Photo by Mo. Creative Commons, via Flickr.
I love National Poetry Month and will always be among the first to promote it and participate in it. The extended holiday raises awareness, spurs creative thinking, and draws communities together for a time--just as holidays of all kinds are meant to do.
But, in the matter of poetry, I'm not satisfied to let it begin and end in April. There is simply too much need for poetry during the other eleven months of the year. What I really want is poetry for life--a constancy, if only low-key, that brings insight to ordinary people as they go about their regular lives, year after year.
5 Ways to Bring Poetry to Life
When considering how to facilitate poetry for life, I find it helpful to think of the main arenas in which we live and move--the classroom, the boardroom, the home (and all its rooms), the byways, and the public squares.
1. In the classroom, every month can be the cruelest month for poetry, when we take the approach of beating poetry with a hose. As a teacher myself, I understand the complex task of trying to balance instruction and inspiration. Lean too hard on instruction and you put students at risk of boredom, banality, even homicide (no kidding). Lean too hard on inspiration without revelation and you risk shutting students out from the secrets of "how things work." So, I get it.
Still, I hear too many stories of the first approach (instruction, instruction, instruction) and how it cultivates a lamentable poetry hatred. Furthermore, the poetry being written by those who've gone through instruction-based systems is... well, I don't wish to be unkind. My advice--because I've seen the strides that can be made--is to swing the pendulum towards inspiration. For this, I recommend simply reading great narrative poetry aloud at least several times weekly, without analysis. And, for those moments when we are ready to reveal the secrets of "how poetry works," try letting Tania Runyan and Billy Collins guide us through inviting approaches in How to Read a Poem and How to Write a Poem.
2. A few years ago Harvard Business Review declared the benefits of poetry for professionals. I can't see that much has been made of it, except perhaps through formal celebrations like Poetry at Work Day. However, in some of the latest influential business titles like The Geography of Genius, The Best Place to Work, and Originals, the benefits of poetry and other types of literature is being recognized for its relationship to higher creativity and achievement.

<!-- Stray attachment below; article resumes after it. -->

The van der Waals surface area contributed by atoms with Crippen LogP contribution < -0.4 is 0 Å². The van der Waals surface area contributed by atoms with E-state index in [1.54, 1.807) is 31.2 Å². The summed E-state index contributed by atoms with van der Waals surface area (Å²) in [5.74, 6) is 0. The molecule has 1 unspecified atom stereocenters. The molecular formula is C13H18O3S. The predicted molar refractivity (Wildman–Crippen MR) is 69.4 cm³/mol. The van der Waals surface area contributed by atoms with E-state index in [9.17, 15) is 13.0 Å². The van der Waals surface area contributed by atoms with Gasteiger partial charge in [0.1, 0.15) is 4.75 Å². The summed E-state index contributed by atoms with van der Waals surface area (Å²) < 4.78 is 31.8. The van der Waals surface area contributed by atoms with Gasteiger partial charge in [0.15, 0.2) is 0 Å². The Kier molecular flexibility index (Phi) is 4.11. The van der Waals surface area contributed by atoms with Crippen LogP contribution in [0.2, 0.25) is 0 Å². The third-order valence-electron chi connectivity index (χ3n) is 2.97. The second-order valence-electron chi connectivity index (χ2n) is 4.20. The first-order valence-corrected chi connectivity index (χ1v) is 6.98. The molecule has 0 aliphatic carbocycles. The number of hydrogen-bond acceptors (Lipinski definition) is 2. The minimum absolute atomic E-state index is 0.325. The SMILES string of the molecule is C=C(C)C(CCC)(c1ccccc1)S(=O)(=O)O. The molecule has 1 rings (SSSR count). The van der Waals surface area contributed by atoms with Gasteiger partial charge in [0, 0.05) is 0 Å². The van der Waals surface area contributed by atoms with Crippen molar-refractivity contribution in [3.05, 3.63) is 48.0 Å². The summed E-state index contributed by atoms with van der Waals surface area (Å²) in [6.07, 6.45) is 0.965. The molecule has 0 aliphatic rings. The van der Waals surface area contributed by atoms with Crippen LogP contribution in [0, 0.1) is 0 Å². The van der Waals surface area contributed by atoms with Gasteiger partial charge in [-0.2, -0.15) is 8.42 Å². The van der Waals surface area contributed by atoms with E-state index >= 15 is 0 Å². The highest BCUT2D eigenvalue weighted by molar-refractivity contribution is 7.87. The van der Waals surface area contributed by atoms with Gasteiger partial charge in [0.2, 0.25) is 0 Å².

Originals, by Adam Grant, even has a handy little chart that features the increased odds of a scientist winning a Nobel Prize, based on his or her engagement with everything from playing the piano to writing poetry. Similarly, "People who started businesses and contributed patent applications were more likely than their peers to have leisure time hobbies that involved drawing, painting, architecture, sculpture, and literature. (p.47, Grant)
Where to begin? Try reading Poetry at Work. Consider creating literature lunches for yourself or your employees. (What's a literature lunch? I'm waiting for you to create it and tell the world.) Some companies even release book lists, to indicate that reading is a company value. This year's lists from several Wall Street firms included a handful of fiction titles. Why not add some award-winning poetry? Or a memoir that shows how to keep, save & make your life with poems?
3. Poetry at home would not be so hard to achieve if we linked it to some standard rituals. I love what one mother does at teatime, which you can read about in Poetry and Tea With the Boys. Or you could try this poet's strategies to read more poetry. How about choosing a poetry title for your next book club? You could choose by theme or form--say, a little love from the Ozarks (and bring along some research into the uniqueness of the region); or perhaps some fairy-tale-like verse as in Why the House Is Made of Gingerbread. In a twist on poetry-in-the-home, there's this inspiring program for those with dementia in assisted living settings: Mind's Eye Poetry. You could volunteer to start such a program at a center in your own community.
4.There is a minor movement afoot to bring poetry to the byways by posting it on buses and subways. But many of us who travel by car, train, and even plane have yet to experience poetry as part of transport. Perhaps we could sport a few Basho bumper stickers, Rumi on the rails, or Shakespeare in the skies?
5. It has been quipped that what a culture values it promotes. But I would submit that, based on the mere-exposure effect, things can also go the other way: what a culture promotes is what we can come to value. On this count, those who hold the strings to promotion in the public squares--from downtowns to the Internet--must ask themselves what their role can be. If we are interested in quality-of-life, not just crude survival, we will take it upon ourselves to artfully contribute to our culture. Businesses in Charlotte are doing just that with the wall poems of Charlotte project. The Huffington Post is hosting this article and many more on art and books. There are newer holidays like Random Acts of Poetry Day. Public libraries, local papers and businesses, town playgrounds, colleges and schools, even Google and Facebook could play a part in posting poetry in the public square. Such a public focus could give us a common language of compassion, creativity, and beauty. It could even take a dream and make it a reality. I believe that is possible.